Dubai: Very often the elderly experience painful fractures by just stepping hard on something, sneezing or even turning sides on the bed. Strange as that may sound, it’s a sign of of the bones becoming brittle, fragile and prone to breakage easily, which marks the onset of osteoporisis.
While osteoporosis may be experienced on or after the age of 60 years, the foundation for strong bones is laid by the age of 25, by when we build up our maximum bone stock. So what you eat and how active you are at a young age literally determines if you are likely to have healthy bones, said orthopaedic specialists ahead of World Osteoporosis Day on October 20.
In the UAE, the average population is still young and the real manifestation of osteoporosis will be seen by 2030 as the disease strikes older people. The International Osteporosis Foundation (IOF) has alerted that with nearly 78 per cent of the population suffering from Vitamin D deficiency and over 700 hip fractures occurring every year in the UAE, there is need to take note of the poor Bone Mineral Density ( BMD) in a large section of the population.
What is osteoporosis?
Dr Shrirang Madhusudhan Joshi, specialist arthroscopy and joint replacement at the RAK Hospital, explained: “Osteoporosis literally means porous bones which implies the minerals hollow out of the bones leaving them fragile and prone to fractures, especially of the hip, spine and wrist, and thereby reducing life expectancy.” According to the IOF, fractures of the hip and spine usually impact the quality of life and also mortality. It is estimated that 30 per cent of people who suffer hip fractures succumb to it while 30 per cent suffer disability.
How does osteoporosis occur?
Dr Madheswaran Mani, specialist rheumatologist at Prime Hospital, said: “ Our bone health has to be taken care of from a young age when the body has the capacity to build up on bone density. Human bones are a living tissue made up largely of collagen and calcium phosphate among other minerals that fill up the honeycomb structure of the tissue. Almost 99 per cent of the body’s calcium is found in our bones and teeth with one per cent in our blood.”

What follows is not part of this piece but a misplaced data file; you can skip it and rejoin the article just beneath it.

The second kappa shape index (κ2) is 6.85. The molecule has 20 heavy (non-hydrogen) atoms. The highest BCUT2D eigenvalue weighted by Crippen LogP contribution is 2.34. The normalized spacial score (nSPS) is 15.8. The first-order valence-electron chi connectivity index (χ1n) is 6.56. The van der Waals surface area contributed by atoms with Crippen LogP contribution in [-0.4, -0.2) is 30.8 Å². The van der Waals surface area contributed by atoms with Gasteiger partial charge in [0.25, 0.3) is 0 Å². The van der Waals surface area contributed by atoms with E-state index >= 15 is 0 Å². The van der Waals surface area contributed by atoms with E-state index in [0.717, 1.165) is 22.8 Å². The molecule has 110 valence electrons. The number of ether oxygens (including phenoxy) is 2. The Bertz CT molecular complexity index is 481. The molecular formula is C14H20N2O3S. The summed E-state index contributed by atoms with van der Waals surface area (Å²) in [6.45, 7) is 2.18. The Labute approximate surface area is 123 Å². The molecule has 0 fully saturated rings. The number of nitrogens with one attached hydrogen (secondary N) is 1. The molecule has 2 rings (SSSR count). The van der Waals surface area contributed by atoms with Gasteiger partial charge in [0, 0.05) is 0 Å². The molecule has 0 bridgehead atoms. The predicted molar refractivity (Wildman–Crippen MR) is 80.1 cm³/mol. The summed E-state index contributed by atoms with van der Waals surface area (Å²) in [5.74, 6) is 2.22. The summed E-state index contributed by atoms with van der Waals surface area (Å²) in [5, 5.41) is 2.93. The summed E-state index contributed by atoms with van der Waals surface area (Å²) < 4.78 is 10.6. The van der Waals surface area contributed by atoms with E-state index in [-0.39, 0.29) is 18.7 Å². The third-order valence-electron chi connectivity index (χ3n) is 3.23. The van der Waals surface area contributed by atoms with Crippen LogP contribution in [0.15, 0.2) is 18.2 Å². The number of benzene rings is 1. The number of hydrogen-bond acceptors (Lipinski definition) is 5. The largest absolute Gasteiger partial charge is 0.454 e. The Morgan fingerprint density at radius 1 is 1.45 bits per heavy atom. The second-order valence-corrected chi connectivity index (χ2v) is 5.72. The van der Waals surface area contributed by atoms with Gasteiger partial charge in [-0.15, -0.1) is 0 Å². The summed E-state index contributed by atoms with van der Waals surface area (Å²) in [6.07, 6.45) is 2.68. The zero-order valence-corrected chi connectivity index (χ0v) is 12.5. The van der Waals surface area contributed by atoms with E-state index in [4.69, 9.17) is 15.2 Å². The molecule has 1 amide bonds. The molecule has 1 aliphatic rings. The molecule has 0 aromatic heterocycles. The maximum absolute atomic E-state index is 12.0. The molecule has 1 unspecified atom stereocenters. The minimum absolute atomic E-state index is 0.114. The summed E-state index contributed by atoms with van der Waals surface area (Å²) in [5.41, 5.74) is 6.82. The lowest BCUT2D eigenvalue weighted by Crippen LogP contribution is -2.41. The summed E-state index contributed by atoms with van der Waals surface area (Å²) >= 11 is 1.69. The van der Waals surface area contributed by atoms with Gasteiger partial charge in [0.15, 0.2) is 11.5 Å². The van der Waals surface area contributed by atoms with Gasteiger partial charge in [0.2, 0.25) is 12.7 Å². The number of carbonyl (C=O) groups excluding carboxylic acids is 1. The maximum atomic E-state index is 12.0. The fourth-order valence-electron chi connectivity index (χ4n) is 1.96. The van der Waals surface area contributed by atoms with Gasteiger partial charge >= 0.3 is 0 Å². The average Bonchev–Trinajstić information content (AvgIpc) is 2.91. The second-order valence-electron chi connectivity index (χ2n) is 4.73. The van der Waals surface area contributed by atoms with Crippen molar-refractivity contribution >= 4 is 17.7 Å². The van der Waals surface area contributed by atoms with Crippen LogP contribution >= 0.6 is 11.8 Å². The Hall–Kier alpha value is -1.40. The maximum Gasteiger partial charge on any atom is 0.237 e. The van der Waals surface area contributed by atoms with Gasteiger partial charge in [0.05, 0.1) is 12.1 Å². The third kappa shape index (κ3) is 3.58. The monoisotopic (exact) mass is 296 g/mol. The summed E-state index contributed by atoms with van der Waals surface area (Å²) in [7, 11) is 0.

Dr Joshi explained: “Until the mid–twenties, the rate at which the bone mass grows is much higher than the rate at which it breaks down and is removed. That accounts for healthy bone mineral density. The body requires serum calcium for ideal heart health and if one is deficient in calcium, it is taken from the bones to maintain equilibrium for the sake of heart health. That is why stores of calcium need to be replenished.”
Poor lifestyle, smoking and poor nutrition results in calcium deficiency and poor bone health as the calcium is taken out from bones to serve the needs of the body, explained Dr Joshi.
Harmonal changes are a key contributor to osteoporosis. A drop in estrogen among females at menopause and drop of testosterone in men can cause rapid BMD loss. “Women are more at risk as they lose bone mass during pregnancy while nurturing another life in their womb and must take care to replenish the calcium they lose through many pregnancies,” said Dr Joshi
Besides that, a severe deficiency of Vitamin D which helps absorption of calcium in the bones can cause this. Dr Joshi advised: “It is difficult for patients to actually sit in the early morning sun with maximum skin exposure to absorb sunlight. The body requires 500 International Units (IU) of Vitamin D per day. So we prescribe a tablet of 10,000 IU once a week to meet vitamin D requirements.”